NJ Lawmakers pushing bill to ban paper and plastic bags


What are they doing now? Are they going to make New Jersey California again? Is NJ taking pointers from California with banning things?

New Jersey might be on the way to banning all plastic and paper bags. The ban will also include polystyrene containers and the lawmakers think this will help fix and address some of the environmental and public health issues from these items, as stated by WHYY.

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They're saying the discarded plastics get in the waterways and end up being ingested by both humans and marine life.

“When they get into your body, because you’re ingesting them, they also bring with them organic chemicals, some of which are carcinogenic,” said state Sen. Bob Smith, D-Middlesex. “This is a public health crisis.”

Where did this all come from? Well, this is all from a bill that's being pushed by the Senate Budget and Appropriations Committee who wants to ban the single-use bags, both plastic and paper, to be in effect after a one year period. They also want to ban containers, like the Styrofoam  ones, but that wouldn't go into effect for at least two years.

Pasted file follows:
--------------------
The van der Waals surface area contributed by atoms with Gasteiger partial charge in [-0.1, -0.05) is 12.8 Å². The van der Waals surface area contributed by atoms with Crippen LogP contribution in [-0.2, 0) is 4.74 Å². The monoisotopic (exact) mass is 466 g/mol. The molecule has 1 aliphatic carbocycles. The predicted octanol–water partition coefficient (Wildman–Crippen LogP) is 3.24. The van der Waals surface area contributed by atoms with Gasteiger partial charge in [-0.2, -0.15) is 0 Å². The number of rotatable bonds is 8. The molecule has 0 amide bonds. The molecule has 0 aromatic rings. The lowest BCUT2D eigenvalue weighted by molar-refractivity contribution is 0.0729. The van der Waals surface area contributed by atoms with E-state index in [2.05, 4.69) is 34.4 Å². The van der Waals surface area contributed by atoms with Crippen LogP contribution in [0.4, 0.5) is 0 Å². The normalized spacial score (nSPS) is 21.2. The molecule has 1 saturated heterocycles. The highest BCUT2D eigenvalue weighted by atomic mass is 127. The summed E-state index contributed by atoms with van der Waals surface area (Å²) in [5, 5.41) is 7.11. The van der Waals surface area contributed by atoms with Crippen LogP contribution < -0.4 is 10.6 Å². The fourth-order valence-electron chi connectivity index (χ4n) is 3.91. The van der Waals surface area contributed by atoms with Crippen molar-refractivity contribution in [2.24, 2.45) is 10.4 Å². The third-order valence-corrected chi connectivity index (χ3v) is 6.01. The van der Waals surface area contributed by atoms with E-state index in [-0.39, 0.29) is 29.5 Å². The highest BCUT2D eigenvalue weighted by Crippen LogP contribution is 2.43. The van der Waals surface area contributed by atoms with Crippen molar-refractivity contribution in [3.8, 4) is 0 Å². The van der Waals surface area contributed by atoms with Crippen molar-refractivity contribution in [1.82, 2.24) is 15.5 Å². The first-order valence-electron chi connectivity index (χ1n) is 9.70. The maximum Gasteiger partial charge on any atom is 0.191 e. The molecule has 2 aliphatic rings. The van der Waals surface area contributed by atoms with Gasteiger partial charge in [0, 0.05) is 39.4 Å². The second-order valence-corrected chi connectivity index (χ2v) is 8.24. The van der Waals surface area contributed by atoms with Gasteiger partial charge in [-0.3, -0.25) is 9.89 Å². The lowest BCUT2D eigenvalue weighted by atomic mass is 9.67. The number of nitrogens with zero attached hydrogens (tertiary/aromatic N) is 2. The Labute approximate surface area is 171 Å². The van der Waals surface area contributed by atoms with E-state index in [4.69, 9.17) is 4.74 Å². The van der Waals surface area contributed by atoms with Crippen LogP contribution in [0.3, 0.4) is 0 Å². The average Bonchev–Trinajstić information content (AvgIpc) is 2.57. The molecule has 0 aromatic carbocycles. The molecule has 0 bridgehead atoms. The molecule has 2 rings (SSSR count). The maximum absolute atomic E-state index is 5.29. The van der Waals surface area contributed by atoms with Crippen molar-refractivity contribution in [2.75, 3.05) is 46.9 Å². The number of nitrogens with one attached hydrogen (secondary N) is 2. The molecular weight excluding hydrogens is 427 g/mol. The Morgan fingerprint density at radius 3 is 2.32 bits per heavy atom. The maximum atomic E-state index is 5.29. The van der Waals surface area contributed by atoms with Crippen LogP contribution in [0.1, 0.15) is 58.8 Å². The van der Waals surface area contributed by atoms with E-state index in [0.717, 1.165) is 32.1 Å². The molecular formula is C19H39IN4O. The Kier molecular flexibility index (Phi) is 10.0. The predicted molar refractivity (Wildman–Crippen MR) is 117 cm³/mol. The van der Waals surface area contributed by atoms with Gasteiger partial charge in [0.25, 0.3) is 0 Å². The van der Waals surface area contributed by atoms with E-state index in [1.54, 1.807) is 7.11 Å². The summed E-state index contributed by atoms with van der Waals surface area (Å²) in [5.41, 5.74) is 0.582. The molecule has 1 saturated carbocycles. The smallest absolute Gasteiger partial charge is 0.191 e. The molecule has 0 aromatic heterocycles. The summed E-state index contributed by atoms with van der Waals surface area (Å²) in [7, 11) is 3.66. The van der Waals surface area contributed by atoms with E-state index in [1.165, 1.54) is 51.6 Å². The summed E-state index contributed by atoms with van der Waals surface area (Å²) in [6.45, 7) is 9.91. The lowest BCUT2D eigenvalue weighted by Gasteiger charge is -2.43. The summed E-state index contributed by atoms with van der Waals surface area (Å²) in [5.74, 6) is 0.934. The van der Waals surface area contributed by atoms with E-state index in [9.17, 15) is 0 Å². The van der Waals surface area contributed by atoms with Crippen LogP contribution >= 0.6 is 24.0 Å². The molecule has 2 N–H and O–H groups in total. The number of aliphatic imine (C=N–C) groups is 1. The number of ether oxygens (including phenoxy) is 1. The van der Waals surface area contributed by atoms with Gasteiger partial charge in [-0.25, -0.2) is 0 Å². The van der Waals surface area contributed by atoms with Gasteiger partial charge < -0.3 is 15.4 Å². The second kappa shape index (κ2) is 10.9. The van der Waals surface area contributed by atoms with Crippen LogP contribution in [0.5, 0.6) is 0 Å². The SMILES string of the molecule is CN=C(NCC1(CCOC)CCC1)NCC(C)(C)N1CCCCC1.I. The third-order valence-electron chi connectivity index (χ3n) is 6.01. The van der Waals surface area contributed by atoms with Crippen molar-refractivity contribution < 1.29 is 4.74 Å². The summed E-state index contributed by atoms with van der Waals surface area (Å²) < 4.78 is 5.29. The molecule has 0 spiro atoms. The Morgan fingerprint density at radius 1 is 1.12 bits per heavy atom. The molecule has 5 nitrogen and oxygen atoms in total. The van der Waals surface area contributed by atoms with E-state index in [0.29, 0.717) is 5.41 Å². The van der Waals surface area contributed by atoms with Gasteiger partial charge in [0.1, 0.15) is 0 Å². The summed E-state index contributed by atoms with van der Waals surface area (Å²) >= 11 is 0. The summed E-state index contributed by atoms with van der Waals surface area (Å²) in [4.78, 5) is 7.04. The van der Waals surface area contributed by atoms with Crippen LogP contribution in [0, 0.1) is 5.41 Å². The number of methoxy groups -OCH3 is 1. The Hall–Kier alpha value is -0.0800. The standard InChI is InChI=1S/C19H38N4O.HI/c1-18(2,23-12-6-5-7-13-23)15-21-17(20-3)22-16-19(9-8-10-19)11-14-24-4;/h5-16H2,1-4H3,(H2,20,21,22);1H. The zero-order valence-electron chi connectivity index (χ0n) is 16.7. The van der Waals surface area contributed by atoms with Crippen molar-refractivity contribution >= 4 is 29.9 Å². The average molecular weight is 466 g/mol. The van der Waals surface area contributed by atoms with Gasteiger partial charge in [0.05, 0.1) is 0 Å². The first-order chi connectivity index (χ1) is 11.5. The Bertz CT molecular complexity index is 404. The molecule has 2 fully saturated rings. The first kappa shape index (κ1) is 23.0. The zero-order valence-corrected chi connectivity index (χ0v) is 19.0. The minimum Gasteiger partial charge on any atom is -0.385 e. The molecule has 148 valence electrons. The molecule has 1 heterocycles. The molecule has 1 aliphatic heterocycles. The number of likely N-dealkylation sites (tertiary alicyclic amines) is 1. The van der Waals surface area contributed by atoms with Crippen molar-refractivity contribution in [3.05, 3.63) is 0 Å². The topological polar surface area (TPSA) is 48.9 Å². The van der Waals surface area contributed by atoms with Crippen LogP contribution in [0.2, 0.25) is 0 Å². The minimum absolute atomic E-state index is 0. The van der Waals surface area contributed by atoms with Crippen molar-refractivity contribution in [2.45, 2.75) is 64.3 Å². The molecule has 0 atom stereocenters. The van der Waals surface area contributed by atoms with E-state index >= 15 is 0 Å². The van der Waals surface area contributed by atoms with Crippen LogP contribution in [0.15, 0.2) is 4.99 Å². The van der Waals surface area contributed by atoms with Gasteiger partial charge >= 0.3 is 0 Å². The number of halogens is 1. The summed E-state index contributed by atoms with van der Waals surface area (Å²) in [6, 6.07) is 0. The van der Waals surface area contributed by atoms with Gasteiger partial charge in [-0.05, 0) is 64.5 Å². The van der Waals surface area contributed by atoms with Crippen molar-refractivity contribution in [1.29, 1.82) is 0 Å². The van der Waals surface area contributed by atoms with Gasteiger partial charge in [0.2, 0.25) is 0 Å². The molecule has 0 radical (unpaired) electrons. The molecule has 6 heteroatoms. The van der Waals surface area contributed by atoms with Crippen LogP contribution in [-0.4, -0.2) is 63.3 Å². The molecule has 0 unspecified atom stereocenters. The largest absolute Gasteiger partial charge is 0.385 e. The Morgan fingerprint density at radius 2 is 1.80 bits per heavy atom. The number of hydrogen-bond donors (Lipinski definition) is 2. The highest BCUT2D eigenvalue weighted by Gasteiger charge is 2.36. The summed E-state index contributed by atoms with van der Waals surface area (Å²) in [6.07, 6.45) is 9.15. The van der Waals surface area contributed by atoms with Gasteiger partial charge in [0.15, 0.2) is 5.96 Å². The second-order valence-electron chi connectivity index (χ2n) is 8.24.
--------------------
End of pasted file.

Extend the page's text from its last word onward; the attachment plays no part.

And don't you think for one moment that they forgot about straws. Their bills will also ban plastic straws, but there's an exception that allows customers to request a straw.

But critics said the legislation was unnecessary because of advances in recycling technology. Others decried one aspect of the new proposal that would force food retailers like grocery stores to give away reusable bags for free for the first two months of the ban. 

Michael DeLoreto, a lobbyist for the New Jersey Food Council, said some businesses would not recoup those costs for years.

“We just simply can’t support the concept of a bag giveaway with the definition of reusable bag as defined,” he said.

Governments are trending toward banning plastics and polystyrene. On Thursday, Philadelphia City Council moved one step closer to banning single-use plastic bags with a unanimous vote on an amended bill. 

In New Jersey alone, about 50 cities and towns have local ordinances regulating the use of single-use plastics.

Are they giving away multiple use bags? What happens if you're the type of customer who goes food shopping for a family of five and you need like 10 bags?

What happens if people start throwing these bags away too?


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